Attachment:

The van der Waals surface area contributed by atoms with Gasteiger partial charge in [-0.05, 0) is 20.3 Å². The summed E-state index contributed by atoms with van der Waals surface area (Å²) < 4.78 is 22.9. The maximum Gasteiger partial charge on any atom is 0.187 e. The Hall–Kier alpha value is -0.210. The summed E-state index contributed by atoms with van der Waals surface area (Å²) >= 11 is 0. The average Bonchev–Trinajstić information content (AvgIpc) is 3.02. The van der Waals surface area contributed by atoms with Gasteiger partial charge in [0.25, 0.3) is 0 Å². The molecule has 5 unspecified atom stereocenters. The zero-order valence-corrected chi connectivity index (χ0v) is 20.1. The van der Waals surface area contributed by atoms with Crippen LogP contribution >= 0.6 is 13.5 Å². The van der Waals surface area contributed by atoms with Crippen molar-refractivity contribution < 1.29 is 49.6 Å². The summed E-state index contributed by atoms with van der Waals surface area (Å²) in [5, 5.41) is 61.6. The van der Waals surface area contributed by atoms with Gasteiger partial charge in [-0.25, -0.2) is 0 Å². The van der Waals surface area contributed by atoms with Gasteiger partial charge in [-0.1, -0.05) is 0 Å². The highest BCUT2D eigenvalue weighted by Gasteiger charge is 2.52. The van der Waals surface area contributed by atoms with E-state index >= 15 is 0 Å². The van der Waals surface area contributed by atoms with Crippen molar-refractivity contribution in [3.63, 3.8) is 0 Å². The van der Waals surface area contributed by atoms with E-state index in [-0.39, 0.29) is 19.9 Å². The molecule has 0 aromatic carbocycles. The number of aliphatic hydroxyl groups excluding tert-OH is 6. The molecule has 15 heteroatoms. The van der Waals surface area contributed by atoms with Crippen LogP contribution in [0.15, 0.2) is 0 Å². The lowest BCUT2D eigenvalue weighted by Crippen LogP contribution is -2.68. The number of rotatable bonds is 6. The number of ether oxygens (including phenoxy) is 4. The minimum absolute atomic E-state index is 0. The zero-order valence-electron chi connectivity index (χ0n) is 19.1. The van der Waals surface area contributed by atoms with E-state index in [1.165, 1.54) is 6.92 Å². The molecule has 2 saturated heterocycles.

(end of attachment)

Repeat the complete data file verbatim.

The van der Waals surface area contributed by atoms with Gasteiger partial charge in [-0.05, 0) is 20.3 Å². The summed E-state index contributed by atoms with van der Waals surface area (Å²) < 4.78 is 22.9. The maximum Gasteiger partial charge on any atom is 0.187 e. The Hall–Kier alpha value is -0.210. The summed E-state index contributed by atoms with van der Waals surface area (Å²) >= 11 is 0. The average Bonchev–Trinajstić information content (AvgIpc) is 3.02. The van der Waals surface area contributed by atoms with Gasteiger partial charge in [0.25, 0.3) is 0 Å². The molecule has 5 unspecified atom stereocenters. The zero-order valence-corrected chi connectivity index (χ0v) is 20.1. The van der Waals surface area contributed by atoms with Crippen LogP contribution >= 0.6 is 13.5 Å². The van der Waals surface area contributed by atoms with Crippen molar-refractivity contribution < 1.29 is 49.6 Å². The summed E-state index contributed by atoms with van der Waals surface area (Å²) in [5, 5.41) is 61.6. The van der Waals surface area contributed by atoms with Gasteiger partial charge in [-0.25, -0.2) is 0 Å². The van der Waals surface area contributed by atoms with Gasteiger partial charge in [-0.1, -0.05) is 0 Å². The highest BCUT2D eigenvalue weighted by Gasteiger charge is 2.52. The van der Waals surface area contributed by atoms with E-state index >= 15 is 0 Å². The van der Waals surface area contributed by atoms with Crippen molar-refractivity contribution in [3.63, 3.8) is 0 Å². The van der Waals surface area contributed by atoms with E-state index in [-0.39, 0.29) is 19.9 Å². The molecule has 0 aromatic carbocycles. The number of aliphatic hydroxyl groups excluding tert-OH is 6. The molecule has 15 heteroatoms. The van der Waals surface area contributed by atoms with Crippen LogP contribution in [0.15, 0.2) is 0 Å². The lowest BCUT2D eigenvalue weighted by Crippen LogP contribution is -2.68. The number of rotatable bonds is 6. The number of ether oxygens (including phenoxy) is 4. The minimum absolute atomic E-state index is 0. The zero-order valence-electron chi connectivity index (χ0n) is 19.1. The van der Waals surface area contributed by atoms with E-state index in [1.165, 1.54) is 6.92 Å². The molecule has 2 saturated heterocycles.